Now Amazon Falls: How Bad Are 3Q Earnings Really?

If we were on the day-to-day noise, the present situation looks like the worst earnings season of the year.

Over the course of the past month, the S&P 500 is down 7 percent, the Nasdaq has logged a full 10 percent correction and 85 percent of all stocks have lost ground. In just 22 trading days, I estimate that $2.1 trillion in U.S. market equity has simply evaporated.

And now Amazon (NASDAQ:AMZN) has failed to live up to Wall Street’s sales target. That gigantic company is now in formal bear market territory, having given up all of the progress that it had made over the past six months. When the stocks that had previously led the market started to falter and even the best earnings reports were greeted with a sigh, it started to feel like the end of the world. Alternatively, it could be a good opportunity to cash out and head for the sidelines at the very least.

It isn’t. While I haven’t been a constant Amazon booster, this is far from a disaster for the company or its shareholders. It’s barely a speed bump. And it’s no coincidence that many (if not most) of the other “disappointments” in this cycle are more a product of investor anxiety than any material weakness in the economy or corporate cash flow.

Yes, the market is all about discounting the recent past to get ahead of the foreseeable future. Six months from now, the year-over-year comparisons will get a lot tougher as the initial jolt of tax relief recedes. The 19 percent earnings growth we’re tracking now will flatten out to more like 10 percent. Aggregate revenue will slow as well.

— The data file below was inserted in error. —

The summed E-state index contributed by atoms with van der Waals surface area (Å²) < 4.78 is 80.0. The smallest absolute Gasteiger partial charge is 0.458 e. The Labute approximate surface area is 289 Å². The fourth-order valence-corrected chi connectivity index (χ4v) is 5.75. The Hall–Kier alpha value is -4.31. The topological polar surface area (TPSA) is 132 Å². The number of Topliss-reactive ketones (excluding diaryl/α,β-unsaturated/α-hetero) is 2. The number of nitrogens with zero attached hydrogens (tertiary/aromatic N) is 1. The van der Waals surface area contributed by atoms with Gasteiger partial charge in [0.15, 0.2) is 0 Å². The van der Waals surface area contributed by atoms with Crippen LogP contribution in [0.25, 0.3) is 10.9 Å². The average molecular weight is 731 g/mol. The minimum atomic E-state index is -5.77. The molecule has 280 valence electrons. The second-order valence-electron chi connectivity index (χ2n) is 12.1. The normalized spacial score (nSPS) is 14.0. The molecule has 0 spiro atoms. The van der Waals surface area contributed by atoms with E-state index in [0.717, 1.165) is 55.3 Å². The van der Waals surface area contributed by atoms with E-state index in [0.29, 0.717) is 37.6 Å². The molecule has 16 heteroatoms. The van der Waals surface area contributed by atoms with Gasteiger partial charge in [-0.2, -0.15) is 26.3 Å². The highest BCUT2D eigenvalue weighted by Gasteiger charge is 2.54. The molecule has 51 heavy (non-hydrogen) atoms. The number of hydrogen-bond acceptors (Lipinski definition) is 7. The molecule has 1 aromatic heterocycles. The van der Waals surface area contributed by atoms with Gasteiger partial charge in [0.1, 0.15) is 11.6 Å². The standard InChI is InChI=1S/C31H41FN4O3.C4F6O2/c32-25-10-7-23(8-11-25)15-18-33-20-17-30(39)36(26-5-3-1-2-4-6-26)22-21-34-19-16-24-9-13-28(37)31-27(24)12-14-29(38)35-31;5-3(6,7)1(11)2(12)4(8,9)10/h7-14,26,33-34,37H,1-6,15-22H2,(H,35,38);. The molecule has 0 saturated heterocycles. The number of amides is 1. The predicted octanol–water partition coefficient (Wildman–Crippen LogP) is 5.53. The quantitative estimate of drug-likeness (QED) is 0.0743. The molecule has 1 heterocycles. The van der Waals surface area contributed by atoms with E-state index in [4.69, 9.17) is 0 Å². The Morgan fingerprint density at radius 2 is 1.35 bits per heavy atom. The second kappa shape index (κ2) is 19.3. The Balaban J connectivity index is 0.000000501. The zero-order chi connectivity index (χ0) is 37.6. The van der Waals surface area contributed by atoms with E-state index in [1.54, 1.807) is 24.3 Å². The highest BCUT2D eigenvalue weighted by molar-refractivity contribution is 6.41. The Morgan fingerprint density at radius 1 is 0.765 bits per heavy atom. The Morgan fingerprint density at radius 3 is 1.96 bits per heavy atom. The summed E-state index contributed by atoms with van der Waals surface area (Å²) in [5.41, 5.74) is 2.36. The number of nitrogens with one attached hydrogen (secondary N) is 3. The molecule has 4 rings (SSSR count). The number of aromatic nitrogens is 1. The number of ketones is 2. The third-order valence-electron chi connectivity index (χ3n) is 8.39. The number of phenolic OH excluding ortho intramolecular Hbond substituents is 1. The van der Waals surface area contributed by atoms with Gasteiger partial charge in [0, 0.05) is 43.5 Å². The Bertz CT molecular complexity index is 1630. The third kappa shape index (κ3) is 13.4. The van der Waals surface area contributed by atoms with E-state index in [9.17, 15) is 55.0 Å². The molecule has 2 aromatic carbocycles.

But as long as corporate cash keeps flowing, stocks have all the fuel they need to keep rising. Faster growth supports higher multiples and more immediate gratification. Slower growth, on the other hand, forces multiples to step back in order to find a more relaxed route to bigger profits.

Bears need to pass the smell test

That’s the first facet of this “bad” earnings season that doesn’t pass my smell test. The future hasn’t clouded to any quantifiable degree. I still think that earnings in 2019 will be 10 percent above this year’s levels and that forecast hasn’t deteriorated in the past month. I’m not alone either, as consensus hasn’t budged.

Long-range interest rate targets are tracking only a fraction above where they were over the summer, so I have to conclude that the rate theory feels more like a bluff right now. If rates were a threat, we’d feel the drag in the models and hear the concern on the quarterly conference calls. Neither has happened yet.

What we’re hearing instead is that fewer CEOs than usual are lowering their guidance on the quarter. Most see operating conditions playing out exactly like they did three months ago. There’s no change. Maybe the world is teetering over a cliff and Corporate America is completely blind. Maybe there’s a conspiracy of silence. I have to say that’s not the market I’ve invested in for decades. Furthermore, if that’s the world we live in now, I’m sad that nobody has thought to tell me. But the alternative is that hundreds of executives are getting up in front of the analysts and calling the shots as they see it. In that scenario, it’s not the numbers that stink. It’s investors’ attitudes.